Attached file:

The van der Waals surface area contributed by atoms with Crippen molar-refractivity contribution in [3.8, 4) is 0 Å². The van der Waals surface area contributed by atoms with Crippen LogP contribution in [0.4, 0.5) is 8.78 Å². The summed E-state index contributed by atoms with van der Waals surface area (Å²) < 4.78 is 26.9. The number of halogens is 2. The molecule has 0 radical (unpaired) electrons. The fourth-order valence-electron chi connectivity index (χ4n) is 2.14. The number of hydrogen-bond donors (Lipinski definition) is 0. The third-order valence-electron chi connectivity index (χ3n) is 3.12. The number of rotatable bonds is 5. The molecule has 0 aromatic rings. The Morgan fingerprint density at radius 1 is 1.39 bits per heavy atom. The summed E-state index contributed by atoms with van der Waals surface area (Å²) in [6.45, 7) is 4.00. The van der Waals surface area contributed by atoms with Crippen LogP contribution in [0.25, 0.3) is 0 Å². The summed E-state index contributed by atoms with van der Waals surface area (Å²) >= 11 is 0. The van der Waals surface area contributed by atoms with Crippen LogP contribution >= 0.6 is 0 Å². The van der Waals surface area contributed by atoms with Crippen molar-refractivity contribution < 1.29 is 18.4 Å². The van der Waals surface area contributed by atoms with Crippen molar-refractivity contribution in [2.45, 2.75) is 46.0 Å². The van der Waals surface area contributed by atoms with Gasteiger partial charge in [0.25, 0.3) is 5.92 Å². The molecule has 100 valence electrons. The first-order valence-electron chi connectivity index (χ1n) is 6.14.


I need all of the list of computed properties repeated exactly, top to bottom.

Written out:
The van der Waals surface area contributed by atoms with Crippen molar-refractivity contribution in [3.8, 4) is 0 Å². The van der Waals surface area contributed by atoms with Crippen LogP contribution in [0.4, 0.5) is 8.78 Å². The summed E-state index contributed by atoms with van der Waals surface area (Å²) < 4.78 is 26.9. The number of halogens is 2. The molecule has 0 radical (unpaired) electrons. The fourth-order valence-electron chi connectivity index (χ4n) is 2.14. The number of hydrogen-bond donors (Lipinski definition) is 0. The third-order valence-electron chi connectivity index (χ3n) is 3.12. The number of rotatable bonds is 5. The molecule has 0 aromatic rings. The Morgan fingerprint density at radius 1 is 1.39 bits per heavy atom. The summed E-state index contributed by atoms with van der Waals surface area (Å²) in [6.45, 7) is 4.00. The van der Waals surface area contributed by atoms with Crippen LogP contribution in [0.25, 0.3) is 0 Å². The summed E-state index contributed by atoms with van der Waals surface area (Å²) >= 11 is 0. The van der Waals surface area contributed by atoms with Crippen LogP contribution >= 0.6 is 0 Å². The van der Waals surface area contributed by atoms with Crippen molar-refractivity contribution < 1.29 is 18.4 Å². The van der Waals surface area contributed by atoms with Crippen molar-refractivity contribution in [2.45, 2.75) is 46.0 Å². The van der Waals surface area contributed by atoms with Gasteiger partial charge in [0.25, 0.3) is 5.92 Å². The molecule has 100 valence electrons. The first-order valence-electron chi connectivity index (χ1n) is 6.14.